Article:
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Nobody Talks, Everybody Walks. Ohio criminal defense lawyer with nearly 40 years experience

“I was wrongly convicted of murder. I spent nearly 17 years in prison fighting my case. When I finally won a new trial, I chose Greg Robey to be a part of my defense team. He found an FBI agent who had worked on the case in the 1980s, along with critical pieces of evidence that we thought were long lost. After a long and very hard-fought trial, I was found Not Guilty of all charges. I owe my freedom to Greg Robey and my defense team.” -R.R., Ravenna, Ohio

Understanding Ohio’s Workplace Drug Testing Laws

For a variety of reasons, many employers require that their workers maintain a drug-free lifestyle. While some treat this requisite under the honor code, others require mandatory drug testing for both current and prospective employees. It is important for people in Ohio to understand their rights and obligations related to workplace drug testing.

For the most part, state law governs these processes, as the federal government does not generally require or prohibit drug tests — except in the case of certain industries in which safety is paramount, such as aviation and transportation. Within each state, certain drugs are treated differently, and some drugs’ legality varies from state to state. For example, recreational marijuana use is now legal in two states.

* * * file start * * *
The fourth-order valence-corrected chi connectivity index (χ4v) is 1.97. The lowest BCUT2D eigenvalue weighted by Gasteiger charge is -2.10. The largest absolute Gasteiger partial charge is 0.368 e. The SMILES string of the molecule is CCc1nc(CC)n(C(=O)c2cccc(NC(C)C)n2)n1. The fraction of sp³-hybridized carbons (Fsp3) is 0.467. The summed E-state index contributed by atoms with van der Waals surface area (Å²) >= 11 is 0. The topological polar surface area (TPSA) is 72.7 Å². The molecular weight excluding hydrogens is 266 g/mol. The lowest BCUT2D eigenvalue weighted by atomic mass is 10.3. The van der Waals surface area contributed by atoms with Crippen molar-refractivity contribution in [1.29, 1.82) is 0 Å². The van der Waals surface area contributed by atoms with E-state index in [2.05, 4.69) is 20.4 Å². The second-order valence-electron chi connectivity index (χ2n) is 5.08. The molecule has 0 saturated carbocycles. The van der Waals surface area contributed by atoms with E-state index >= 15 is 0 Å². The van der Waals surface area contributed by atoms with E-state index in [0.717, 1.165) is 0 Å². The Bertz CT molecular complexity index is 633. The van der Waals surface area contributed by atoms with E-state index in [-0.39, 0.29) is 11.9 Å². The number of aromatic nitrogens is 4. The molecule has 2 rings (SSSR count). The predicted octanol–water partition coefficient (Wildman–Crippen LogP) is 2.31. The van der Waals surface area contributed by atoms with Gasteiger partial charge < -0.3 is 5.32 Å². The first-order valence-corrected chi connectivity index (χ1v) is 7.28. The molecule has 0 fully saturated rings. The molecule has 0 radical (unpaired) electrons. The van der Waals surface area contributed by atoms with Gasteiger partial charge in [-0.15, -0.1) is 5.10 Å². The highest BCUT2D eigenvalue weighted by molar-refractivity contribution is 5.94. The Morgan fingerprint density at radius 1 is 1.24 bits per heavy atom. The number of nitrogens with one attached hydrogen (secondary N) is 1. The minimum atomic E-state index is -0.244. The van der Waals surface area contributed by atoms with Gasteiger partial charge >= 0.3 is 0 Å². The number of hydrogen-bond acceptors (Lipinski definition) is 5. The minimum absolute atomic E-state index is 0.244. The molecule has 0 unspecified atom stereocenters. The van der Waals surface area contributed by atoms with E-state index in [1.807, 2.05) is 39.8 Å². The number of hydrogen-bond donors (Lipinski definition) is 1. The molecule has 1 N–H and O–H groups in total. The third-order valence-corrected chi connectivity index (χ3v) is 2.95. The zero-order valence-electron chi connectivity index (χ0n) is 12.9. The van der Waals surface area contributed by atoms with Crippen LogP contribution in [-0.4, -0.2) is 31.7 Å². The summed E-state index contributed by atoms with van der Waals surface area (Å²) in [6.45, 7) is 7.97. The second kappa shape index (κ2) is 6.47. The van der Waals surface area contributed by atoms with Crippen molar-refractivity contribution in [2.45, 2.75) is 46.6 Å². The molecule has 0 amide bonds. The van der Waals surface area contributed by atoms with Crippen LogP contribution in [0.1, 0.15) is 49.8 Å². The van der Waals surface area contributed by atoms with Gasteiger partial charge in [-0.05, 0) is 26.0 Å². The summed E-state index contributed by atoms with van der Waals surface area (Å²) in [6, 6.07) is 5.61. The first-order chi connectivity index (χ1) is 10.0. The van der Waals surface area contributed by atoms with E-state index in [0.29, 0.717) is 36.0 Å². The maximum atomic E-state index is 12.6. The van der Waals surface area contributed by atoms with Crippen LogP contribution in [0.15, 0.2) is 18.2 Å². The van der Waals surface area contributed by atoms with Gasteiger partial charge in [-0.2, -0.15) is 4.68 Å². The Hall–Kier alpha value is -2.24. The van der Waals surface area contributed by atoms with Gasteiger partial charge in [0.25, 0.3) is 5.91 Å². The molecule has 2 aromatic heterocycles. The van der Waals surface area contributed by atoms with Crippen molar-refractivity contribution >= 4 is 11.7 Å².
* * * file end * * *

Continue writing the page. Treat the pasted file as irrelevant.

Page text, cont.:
In Ohio, employers may test employees under a variety of circumstances. First, all employers have the right to drug test new applicants and new hires. Further, employers also are permitted to drug test existing employees in some situations, including subsequent to a workplace accident, after an employee has tested positive and returns to work and if the employer has reasonable suspicion that drug use might be occurring. Any employer who decides to implement workplace drug testing must do so under strict guidelines with employee assistance program resources, employee education and training for supervisors.

Despite the fact that drug testing is permitted in Ohio, there are many circumstances under which an employee might object to the manner and method by which the test was conducted. An employer is prohibited from profiling and singling out certain individuals for testing. Further, workers taking legal prescription medication for disabilities cannot face adverse employment action for testing positive for these drugs, even if the substances would otherwise be banned. Employers may not violate an individual’s privacy in conducting its drug test.

If you have tested positive in a workplace drug test and you believe the test might have been illegal or unfair, meet with a skilled drug defense attorney at the Law Office of Gregory S. Robey in Cleveland.

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